Intractable Knee pain….it could be Glomus!
Vol 1 | Issue 1 | May – August 2015 | page:48-50 | Umesh M Kulkarni, Vijay Zavar, Sudhir Sankalecha, Ameya Kulkarni.
Author: Umesh M Kulkarni, Vijay Zavar, Sudhir Sankalecha, Ameya Kulkarni.
Sanjivan Hospital, India Security Press Hospital, Nashik, Maharashtra, India.
Skin Diseases Center, Nashik, Maharashtra, India.
Sankalecha Labs, Nashik, Maharashtra, India.
Address of Correspondence
Dr. Umesh M Kulkarni
Sanjivan Hospital, India Security Press Hospital, Nashik, Maharashtra, India.
Email : firstname.lastname@example.org
Introduction: Glomus tumors are areteriovenous anastomoses mostly found on flexor surfaces of fingers and nail beds. Occurrences in lower extremity is rarity and requires high index of suspicion.
Case Report: Thirty eight year old housewife presented with severe knee pain and swelling on the medial side of the knee since last two years. She had taken multiple opinions and was on analgesics and anti inflammatory medications for an extended duration. On examination an ill defined tender nodule was palpable on superolateral aspect of patella. MRI showed hypointense nodule with uniform contrast uptake. Excision biopsy was done to remove the lesion in total. Patient has complete relief of symptoms. Histopathology confirmed the diagnosis of glomus tumor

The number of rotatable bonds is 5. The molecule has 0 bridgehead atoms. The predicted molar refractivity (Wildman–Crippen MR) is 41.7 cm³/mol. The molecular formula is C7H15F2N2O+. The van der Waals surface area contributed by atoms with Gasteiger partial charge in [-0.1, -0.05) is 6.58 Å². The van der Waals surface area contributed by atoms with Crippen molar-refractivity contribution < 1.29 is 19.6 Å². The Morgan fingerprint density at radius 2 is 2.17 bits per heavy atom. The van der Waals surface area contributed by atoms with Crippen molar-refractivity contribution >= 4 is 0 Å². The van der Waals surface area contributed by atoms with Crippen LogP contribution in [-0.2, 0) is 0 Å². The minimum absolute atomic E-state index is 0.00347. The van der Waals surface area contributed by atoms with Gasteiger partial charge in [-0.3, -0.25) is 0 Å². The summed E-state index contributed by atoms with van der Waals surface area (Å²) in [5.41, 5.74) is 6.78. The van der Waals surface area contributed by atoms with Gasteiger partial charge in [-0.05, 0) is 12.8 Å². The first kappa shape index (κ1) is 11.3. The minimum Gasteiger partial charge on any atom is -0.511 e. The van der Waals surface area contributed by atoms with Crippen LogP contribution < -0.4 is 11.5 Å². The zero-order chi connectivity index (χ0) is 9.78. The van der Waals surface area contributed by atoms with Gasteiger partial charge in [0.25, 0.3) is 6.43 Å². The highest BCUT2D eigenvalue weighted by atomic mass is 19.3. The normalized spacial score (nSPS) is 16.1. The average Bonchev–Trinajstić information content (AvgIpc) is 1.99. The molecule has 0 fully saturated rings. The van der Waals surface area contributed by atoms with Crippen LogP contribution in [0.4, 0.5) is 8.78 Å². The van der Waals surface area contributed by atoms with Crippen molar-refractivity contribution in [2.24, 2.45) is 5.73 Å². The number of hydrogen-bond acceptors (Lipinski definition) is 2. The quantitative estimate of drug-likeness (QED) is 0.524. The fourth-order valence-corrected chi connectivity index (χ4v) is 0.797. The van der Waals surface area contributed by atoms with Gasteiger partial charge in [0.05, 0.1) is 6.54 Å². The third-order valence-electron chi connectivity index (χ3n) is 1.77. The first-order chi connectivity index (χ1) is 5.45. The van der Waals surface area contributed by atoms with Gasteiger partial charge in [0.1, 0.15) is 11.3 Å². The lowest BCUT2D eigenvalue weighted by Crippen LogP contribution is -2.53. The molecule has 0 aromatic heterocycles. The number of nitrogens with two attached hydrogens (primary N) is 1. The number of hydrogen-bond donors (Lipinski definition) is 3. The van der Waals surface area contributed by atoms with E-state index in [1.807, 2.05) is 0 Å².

Conclusion: Glomus tumors can rarely occur in unusual locations. Clinical presentation and MRI help to narrow down the diagnosis. Excision leads to complete relief of symptoms.
Keywords: Glomus tumor, Knee, excision biopsy.
The glomus body is a specialised form of arteriovenous anastomosis localised in the dermal soft tissue and acts as a thermoregulator. A glomus tumour (glomangioma, tumors of Popoff, or Barré-Masson syndrome) is a benign mesenchymal neoplasm composed of cells which resemble the modified smooth muscle cells of the normal glomus body (glomocytes) . Extra-digital location of glomus tumour is uncommon . Considering the rarity of this site, we present this case of Glomus tumour (GT) of the knee.